I did learn that in the south, different towns have very different feelings and cultures towards race. Where one town might frown upon an inter-racial couple, another town miles away would have no problem. In other words, communities must be judged on an individual basis. That is something I failed to consider.

Thursday, July 21, 2011

Summer 2011


We are in the midst of a sweltering typically New York City heat wave. Temperatures are in the high 90s and the humidity is not much lower. So far summer has been nothing but work. Last weekend I slept in and didn't even go out. I was just too damn tired. I realize now what a stupid decision that was. Summer will be over before I know it, and I should spend every free day I have out enjoying life and the outdoors even if it is by myself.

Work is still sucking my life and time away. I have money now so I can't complain, but it seems that I have no time to spend it. It's such a catch 22: last summer I was unemployed and had little money, but I had all the time in the world to hang out and enjoy my life. This summer I have plenty of spending money but I'm working like a dog, and it seems like I have no time to spend it, let alone enjoy it.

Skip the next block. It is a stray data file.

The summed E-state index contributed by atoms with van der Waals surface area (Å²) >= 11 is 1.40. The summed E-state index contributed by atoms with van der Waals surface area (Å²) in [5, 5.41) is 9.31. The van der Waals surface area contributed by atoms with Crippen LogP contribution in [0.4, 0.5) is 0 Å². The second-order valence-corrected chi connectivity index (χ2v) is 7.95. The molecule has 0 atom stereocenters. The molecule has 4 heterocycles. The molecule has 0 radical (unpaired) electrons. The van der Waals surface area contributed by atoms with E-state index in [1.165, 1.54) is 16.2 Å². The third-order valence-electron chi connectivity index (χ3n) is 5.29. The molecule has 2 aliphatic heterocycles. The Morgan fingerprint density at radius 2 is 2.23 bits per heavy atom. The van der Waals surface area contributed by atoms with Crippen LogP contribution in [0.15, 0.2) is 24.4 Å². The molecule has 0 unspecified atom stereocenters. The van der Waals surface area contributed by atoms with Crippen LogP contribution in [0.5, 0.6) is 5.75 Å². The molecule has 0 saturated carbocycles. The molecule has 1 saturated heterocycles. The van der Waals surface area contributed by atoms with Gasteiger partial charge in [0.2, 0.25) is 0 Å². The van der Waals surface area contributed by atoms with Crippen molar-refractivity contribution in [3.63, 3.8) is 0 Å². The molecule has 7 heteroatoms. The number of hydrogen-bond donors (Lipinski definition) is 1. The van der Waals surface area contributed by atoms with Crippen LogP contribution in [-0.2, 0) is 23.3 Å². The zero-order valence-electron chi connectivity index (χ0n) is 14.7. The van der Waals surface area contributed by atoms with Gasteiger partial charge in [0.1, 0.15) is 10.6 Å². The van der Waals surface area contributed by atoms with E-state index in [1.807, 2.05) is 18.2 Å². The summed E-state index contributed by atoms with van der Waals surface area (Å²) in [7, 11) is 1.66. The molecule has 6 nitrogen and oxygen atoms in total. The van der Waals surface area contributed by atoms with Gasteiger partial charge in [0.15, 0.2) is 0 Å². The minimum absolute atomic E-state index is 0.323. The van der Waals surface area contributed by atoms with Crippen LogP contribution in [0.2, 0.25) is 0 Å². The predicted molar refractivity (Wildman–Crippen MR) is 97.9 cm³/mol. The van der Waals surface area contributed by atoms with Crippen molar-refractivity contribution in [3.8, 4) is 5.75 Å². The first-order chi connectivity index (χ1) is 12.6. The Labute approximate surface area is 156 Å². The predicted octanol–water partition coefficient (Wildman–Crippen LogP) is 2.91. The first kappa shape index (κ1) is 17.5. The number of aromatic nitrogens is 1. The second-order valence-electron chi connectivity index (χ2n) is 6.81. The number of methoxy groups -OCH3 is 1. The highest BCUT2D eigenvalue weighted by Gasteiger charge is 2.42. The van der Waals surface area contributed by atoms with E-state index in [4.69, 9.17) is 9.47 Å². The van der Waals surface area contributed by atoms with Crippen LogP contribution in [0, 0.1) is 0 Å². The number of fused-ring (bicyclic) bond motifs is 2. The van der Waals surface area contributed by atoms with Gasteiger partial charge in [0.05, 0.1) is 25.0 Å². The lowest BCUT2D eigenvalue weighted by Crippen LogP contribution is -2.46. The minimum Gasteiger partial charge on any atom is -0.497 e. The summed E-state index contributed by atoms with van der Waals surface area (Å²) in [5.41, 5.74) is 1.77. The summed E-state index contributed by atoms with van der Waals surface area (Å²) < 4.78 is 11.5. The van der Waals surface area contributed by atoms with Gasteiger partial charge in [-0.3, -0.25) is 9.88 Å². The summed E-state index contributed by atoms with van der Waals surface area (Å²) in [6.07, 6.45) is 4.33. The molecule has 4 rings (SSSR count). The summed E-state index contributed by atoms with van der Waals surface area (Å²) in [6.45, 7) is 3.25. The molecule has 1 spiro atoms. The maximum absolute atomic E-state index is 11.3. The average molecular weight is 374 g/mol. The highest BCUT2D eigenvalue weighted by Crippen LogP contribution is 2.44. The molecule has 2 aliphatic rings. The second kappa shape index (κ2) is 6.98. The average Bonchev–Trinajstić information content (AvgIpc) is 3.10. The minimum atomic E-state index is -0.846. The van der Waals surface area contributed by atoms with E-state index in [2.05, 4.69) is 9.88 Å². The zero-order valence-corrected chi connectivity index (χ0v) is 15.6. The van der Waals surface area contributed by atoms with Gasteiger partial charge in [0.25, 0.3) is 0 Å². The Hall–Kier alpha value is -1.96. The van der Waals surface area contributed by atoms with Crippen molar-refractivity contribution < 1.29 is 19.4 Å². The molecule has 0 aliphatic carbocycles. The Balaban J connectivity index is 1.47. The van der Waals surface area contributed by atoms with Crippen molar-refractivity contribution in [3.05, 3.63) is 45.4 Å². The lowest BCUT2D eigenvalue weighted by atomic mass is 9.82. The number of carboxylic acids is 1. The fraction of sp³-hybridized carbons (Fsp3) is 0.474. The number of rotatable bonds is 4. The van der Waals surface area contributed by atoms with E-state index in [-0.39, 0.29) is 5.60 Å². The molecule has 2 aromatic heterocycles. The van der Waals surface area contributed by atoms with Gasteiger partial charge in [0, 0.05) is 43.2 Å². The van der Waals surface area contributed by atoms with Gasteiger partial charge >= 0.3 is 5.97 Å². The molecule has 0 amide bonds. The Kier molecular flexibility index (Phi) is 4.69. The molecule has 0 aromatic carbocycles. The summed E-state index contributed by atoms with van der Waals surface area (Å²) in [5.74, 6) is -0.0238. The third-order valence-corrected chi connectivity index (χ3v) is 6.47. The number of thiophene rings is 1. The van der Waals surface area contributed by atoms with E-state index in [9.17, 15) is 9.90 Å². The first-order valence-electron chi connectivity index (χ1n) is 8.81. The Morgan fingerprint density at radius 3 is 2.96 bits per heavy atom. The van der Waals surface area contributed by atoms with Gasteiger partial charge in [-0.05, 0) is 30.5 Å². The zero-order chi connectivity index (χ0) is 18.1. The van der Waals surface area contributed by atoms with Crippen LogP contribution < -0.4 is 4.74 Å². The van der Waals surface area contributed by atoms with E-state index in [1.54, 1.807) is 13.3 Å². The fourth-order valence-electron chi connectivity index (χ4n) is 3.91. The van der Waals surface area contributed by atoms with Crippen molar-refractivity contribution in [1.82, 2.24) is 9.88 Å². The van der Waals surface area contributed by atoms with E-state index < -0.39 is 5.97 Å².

Weekends seem to disappear over night. Before I know it, it's Monday morning and time to go to work. I even have to work on the weekend sometimes. It is such a horrible wager to make. Be broke, or be busy all the time.

I'm going to Washington D.C. in the end of August, I'll take a flight over to Oregon after that. Something to look forward to but not much. I need to get out more, but my job pretty much ruins the possibility of doing anything on the weekday. I remember back when I used to be a security guard and I worked 40 hours a week. This was the summer of 2005. I remember that summer as been a particularly fun summer mostly because I discovered this bar called Lit in the East Village and it was a particularly good spot for easy hook ups. But I can't remember what I did on work nights. I assume I mostly went home, I think a few nights I went out or hung out in friend's houses. I smoked a lot of pot back then so memory is a bit hazy.

It's mid-summer and so far the fun has yet to begun.

Share

Related Posts Plugin for WordPress, Blogger...